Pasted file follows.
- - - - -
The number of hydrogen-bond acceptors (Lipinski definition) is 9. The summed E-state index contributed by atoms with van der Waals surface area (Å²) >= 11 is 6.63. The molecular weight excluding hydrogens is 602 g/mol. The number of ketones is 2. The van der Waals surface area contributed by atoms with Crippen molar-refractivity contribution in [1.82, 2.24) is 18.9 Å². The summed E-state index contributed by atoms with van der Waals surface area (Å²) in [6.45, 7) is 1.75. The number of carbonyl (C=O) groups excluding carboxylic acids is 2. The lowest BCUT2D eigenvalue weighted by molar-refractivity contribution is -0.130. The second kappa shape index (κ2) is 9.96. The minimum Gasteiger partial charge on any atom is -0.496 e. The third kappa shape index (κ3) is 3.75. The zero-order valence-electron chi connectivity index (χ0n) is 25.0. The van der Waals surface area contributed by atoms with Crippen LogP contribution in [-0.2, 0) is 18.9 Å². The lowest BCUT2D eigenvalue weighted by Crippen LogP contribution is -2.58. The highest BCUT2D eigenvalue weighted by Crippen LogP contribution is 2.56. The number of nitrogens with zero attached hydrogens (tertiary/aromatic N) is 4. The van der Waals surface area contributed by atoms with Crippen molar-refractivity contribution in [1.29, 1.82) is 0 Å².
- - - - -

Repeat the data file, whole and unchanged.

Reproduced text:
The number of hydrogen-bond acceptors (Lipinski definition) is 9. The summed E-state index contributed by atoms with van der Waals surface area (Å²) >= 11 is 6.63. The molecular weight excluding hydrogens is 602 g/mol. The number of ketones is 2. The van der Waals surface area contributed by atoms with Crippen molar-refractivity contribution in [1.82, 2.24) is 18.9 Å². The summed E-state index contributed by atoms with van der Waals surface area (Å²) in [6.45, 7) is 1.75. The number of carbonyl (C=O) groups excluding carboxylic acids is 2. The lowest BCUT2D eigenvalue weighted by molar-refractivity contribution is -0.130. The second kappa shape index (κ2) is 9.96. The minimum Gasteiger partial charge on any atom is -0.496 e. The third kappa shape index (κ3) is 3.75. The zero-order valence-electron chi connectivity index (χ0n) is 25.0. The van der Waals surface area contributed by atoms with Crippen LogP contribution in [-0.2, 0) is 18.9 Å². The lowest BCUT2D eigenvalue weighted by Crippen LogP contribution is -2.58. The highest BCUT2D eigenvalue weighted by Crippen LogP contribution is 2.56. The number of nitrogens with zero attached hydrogens (tertiary/aromatic N) is 4. The van der Waals surface area contributed by atoms with Crippen molar-refractivity contribution in [1.29, 1.82) is 0 Å².